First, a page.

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Friday, May 31, 2019
Personal Genomics & Data Science
In this seminar, I will discuss issues in transcriptome analysis. I
will first talk about some core aspects - how we analyze the activity
patterns of genes in human disease. In particular, I will focus on
disorders of the brain, which affect nearly a fifth of the world's
population. Robust phenotype-genotype associations have been
established for a number of brain disorders including psychiatric
diseases (e.g., schizophrenia, bipolar disorder). However,
understanding the molecular causes of brain disorders is still a
challenge. To address this, the PsychENCODE consortium generated
thousands of transcriptome (bulk and single-cell) datasets from 1,866
individuals. Using these data, we have developed a set of
interpretable machine learning approaches for deciphering functional
genomic elements and linkages in the brain and psychiatric disorders.
In particular, we deconvolved the bulk tissue expression across
individuals using single-cell data via non-negative matrix
factorization and found that
differences in the proportions of cell types explain >85% of the
cross-population variation. Additionally, we developed an
interpretable deep-learning model embedding the physical regulatory
network to predict phenotype from genotype. Our model uses a
conditional Deep Boltzmann Machine architecture and introduces lateral
connectivity at the visible layer to embed the biological structure
learned from the regulatory network and QTL linkages. Our model
improves disease prediction (by 6-fold compared to additive polygenic
risk scores), highlights key genes for disorders, and allows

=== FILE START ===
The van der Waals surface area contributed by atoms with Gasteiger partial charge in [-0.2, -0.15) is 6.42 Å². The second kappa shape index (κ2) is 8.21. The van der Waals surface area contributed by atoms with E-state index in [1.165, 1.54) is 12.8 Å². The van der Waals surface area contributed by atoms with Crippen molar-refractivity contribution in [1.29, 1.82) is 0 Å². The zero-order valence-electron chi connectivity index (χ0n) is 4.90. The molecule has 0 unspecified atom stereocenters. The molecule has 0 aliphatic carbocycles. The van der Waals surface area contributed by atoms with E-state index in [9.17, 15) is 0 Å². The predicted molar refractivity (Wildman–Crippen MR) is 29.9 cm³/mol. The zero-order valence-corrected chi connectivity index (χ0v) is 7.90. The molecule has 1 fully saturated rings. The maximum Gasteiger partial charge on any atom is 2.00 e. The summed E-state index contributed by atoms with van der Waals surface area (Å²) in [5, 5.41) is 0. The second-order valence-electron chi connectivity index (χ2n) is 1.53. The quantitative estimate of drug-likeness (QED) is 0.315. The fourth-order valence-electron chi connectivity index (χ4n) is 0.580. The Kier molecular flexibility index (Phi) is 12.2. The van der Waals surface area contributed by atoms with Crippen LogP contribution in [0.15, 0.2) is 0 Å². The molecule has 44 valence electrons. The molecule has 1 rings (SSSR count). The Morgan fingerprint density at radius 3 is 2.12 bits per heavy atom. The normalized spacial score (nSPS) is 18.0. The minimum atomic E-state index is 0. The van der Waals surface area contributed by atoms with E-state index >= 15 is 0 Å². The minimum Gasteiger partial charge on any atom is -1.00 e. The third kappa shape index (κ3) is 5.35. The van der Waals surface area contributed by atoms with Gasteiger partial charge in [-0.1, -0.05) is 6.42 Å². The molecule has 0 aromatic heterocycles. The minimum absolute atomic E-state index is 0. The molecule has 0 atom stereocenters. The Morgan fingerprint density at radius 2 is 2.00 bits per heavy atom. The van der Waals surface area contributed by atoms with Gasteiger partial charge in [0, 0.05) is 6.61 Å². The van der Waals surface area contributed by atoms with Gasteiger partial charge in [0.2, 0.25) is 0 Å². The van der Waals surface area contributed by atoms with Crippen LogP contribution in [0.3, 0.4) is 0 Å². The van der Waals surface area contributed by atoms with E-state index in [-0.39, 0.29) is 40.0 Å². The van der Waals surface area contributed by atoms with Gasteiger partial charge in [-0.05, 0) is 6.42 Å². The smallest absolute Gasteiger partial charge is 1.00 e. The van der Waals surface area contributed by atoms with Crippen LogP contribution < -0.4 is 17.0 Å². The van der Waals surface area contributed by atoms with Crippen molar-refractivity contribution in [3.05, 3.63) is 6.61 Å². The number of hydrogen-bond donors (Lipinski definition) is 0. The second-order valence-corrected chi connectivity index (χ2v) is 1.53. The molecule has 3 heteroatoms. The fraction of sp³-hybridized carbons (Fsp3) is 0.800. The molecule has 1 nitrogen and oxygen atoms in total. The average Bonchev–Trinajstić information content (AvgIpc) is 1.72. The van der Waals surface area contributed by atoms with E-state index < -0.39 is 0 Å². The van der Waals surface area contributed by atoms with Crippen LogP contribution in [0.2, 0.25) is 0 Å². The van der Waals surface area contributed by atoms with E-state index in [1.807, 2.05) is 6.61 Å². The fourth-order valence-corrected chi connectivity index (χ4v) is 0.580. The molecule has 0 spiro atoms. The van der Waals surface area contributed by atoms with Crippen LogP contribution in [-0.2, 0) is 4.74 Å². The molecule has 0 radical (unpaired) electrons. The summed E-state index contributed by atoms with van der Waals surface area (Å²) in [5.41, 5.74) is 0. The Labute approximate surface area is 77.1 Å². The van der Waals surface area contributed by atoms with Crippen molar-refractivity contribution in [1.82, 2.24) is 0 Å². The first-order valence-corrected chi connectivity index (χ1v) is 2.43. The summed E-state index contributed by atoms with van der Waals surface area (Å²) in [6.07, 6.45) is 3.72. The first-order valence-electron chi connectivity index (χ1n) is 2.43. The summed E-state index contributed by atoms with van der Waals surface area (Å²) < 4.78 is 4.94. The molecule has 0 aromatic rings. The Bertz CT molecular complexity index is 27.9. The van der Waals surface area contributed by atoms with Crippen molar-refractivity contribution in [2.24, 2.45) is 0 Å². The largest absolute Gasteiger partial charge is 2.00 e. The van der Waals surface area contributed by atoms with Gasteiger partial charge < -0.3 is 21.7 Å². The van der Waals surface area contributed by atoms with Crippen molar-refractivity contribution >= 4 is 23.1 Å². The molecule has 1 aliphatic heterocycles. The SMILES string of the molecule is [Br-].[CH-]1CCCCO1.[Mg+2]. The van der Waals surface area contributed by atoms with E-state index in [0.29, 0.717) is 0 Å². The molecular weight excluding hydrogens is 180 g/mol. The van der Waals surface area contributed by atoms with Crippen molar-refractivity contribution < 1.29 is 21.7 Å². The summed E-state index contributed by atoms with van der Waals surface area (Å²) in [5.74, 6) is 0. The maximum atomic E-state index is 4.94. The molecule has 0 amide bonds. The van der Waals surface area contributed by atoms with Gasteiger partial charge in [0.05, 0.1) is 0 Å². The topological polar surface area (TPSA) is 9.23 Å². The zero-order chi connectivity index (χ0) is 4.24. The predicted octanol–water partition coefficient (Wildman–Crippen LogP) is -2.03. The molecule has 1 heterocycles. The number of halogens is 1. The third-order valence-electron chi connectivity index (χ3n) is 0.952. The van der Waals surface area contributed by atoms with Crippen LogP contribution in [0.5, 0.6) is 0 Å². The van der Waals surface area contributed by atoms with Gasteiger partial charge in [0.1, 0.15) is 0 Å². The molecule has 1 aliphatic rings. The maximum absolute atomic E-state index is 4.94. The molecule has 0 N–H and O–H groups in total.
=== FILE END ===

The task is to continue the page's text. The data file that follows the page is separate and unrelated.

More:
imputation of missing transcriptome information from genotype data
alone. In the second half of the talk, I will look at the "data
exhaust" from transcriptome analysis - that is, how one can find
additional things from this data than what is necessarily intended.
First, I will focus on genomic privacy: How looking at the
quantifications of expression levels can potentially reveal something
about the subjects studied, and how one can take steps to protect
patient anonymity. Next, I will look at how the social activity of
researchers generating transcriptome datasets in itself creates
revealing patterns in the scientific literature.
My talk will focus on how to leverage thousands of functional genomics datasets to deeply annotate the disease genome and perform data mining to discover disease-associated regulators and variations.
First, I will introduce our computational efforts to perform large-scale integration to accurately define distal and proximal regulatory elements (MatchedFilter) and then show how our extended gene annotation allows us to place oncogenic transformations in the context of a broad cell space; here, many normal-to-tumor transitions move towards a stem-like state, while oncogene knockdowns show an opposing trend.
Second, I will look at our comprehensive regulatory networks of both transcription factors and RNA-binding proteins (TFs and RBPs). I will showcase their value by highlighting how SUB1, a previously uncharacterized RBP, drives aberrant tumor expression and amplifies the effect of the well-known oncogenic TF MYC.
Third, I will introduce a workflow to prioritize key elements and variants. I will showcase the application of this prioritization to somatic burdening, cancer differential expression and GWAS (LARVA, MOAT & uORF tools). Targeted validations of the prioritized regulators, elements and variants demonstrate the value of our annotation resource.
Finally, I will put all these methods together through application to kidney and prostate cancers.